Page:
Henry A. Abbati was not an economist by profession. After retiring from business, in 1924 he published his first book, The Unclaimed Wealth: How Money Stops Production in which he expounded his theory of ‘effective demand’ (terminology of his own) and its differences with respect to current theories on economic fluctuations. He was advocating public intervention in the economy in the crisis. His second book, The Final Buyer marshalled his criticisms of current theories and further clarified salient aspects of his theory, such as ‘saving’ and its various definitions, the working of the banking system, the interest rate and the role of public works as a means of reducing unemployment. Later work in the 30s and 40s looked at full employment, reflections on the economic crisis and further analysis of the concept of unclaimed wealth.
In many ways Abbati’s work in the twenties was an important precursor to Keynes’ Treatise on Money, though despite being admired by Robertson and indeed Keynes, his work is today largely unknown and entirely ignored by the numerous authors who have examined the debate of the twenties and thirties on the crises and business cycles and by academic opinion in general. In this book, Di Gaspare restores Abbati’s position as a pioneer in macroeconomic theory with a selection of his writings and a far reaching introduction to his contribution to the history of economic thought.
Table of Contents
Acknowledgements Biography of Henry A. Abbati Introduction Part 1: The Unclaimed Wealth: How Money Stops Production Prologue 1. The Problem 2. The Limits of Production 3. Purchasing Power 4. The Monetary System 5. The Supply of Money 6. Credit Money 7. Paper Money 8. Saving 9. Saving and the Utilisiation of Purchasing Power 10. The Abuse of Surplus 11. The Inefficiency of Currently Proposed Remedies Part II: The Final Buyer 1. Introduction (1927) 2. The Potential Supply of Money 3. The Quantity of Money 4. Determining Factors of the Condition of Markets and the Behaviour of Final Buyers 5. The Nature and Effects of Saving 6. The Irregular Final-Buying by Countries Abroad from the Home Country 7. The Irregular Final-Buying by Governments 8. The Irregular Final-Buying Resulting from the Activities of Producers and Distributors 9. The Cry for Increased Consumption 10. What is Trade Depression? PART III a) The Economic Lessons of 1929-31 Bulletin No. 1: The Beliefs, Objects and Methods of the Unclaimed Weath Utlilization Committee Bulletin No. 2: Insufficient Buying and Trade Depression Bulletin No. 7: General Trade Depression in the Making Bulletin No. 8: Budgetary Policy in the Present Situation The irregular final-buying resulting from the activities of producers and distributors b) The Search for Confidence in 1932 Bulletin No. 12: The Case for a 'Moratorium' for Taxpayers in the Over-Deflated, Gold-Logged Countries Bulletin No. 13 Statement on the Case for a 'Monatorium' for Taxpayers in the Over-Deflated Countries Bulletin No 14 The Economic Crisis and the Disarmament Conference c) Economic Readjustment in 1933 Bulletin No. 26 Gentlemen Prefer Gold. II: A Midsummer Night's Dream of 1928 Bulletin No. 27: America Takes the Lead. I: The Heman PART IV a) National Debt and Taxation b) What is Saved? c) Lord Keynes' Central Thesis and the Concept of Unclaimed Wealth d) The New Economic Theories and the Depression of 1929-1933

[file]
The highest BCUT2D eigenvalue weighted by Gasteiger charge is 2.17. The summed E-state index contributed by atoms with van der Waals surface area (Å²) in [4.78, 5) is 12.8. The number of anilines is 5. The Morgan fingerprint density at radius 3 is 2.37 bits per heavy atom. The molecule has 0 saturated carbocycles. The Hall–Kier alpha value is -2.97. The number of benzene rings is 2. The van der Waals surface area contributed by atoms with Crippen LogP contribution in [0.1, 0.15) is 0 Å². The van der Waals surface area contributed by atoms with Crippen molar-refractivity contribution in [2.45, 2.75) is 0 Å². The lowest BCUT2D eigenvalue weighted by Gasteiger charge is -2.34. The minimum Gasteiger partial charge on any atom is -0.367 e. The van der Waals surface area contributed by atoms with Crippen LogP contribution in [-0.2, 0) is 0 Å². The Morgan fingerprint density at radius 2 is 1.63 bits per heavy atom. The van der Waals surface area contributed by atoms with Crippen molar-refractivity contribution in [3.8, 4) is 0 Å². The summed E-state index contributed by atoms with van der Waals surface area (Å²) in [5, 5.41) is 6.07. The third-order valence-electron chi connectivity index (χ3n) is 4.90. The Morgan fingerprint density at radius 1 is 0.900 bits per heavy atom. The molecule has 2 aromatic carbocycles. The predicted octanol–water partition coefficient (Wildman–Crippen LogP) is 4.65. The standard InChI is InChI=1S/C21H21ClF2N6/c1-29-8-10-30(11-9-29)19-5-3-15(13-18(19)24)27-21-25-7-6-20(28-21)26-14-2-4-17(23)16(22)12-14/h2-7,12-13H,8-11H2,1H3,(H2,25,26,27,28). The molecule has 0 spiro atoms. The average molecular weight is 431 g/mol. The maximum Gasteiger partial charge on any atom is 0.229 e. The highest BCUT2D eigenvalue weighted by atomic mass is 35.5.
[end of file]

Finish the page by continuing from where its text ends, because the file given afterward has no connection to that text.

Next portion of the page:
Serena Di Gaspare is Assistant Professor of Political Sciences at the University of Turin, Italy.
"Di Gaspare surprises us with the forgotten writings of a novel precursor of Keynes, who should have been cited in the General Theory. The work of Abbati is ever more relevant as many of his remedies against the recession are compatible with Keynesian expansion and incompatible with mainstream dogma – not a surprising feature since Abbati learned economics through business practice." - Marc Lavoie, Full Professor of Economics, University of Ottawa, Canada
"Serena Di Gaspare provides a valuable service by making available the writings of Henry A. Abbati. Scholars in the History of Economic Thought should find the book quite important and useful." - Martin H. Wolfson, University of Notre Dame, USA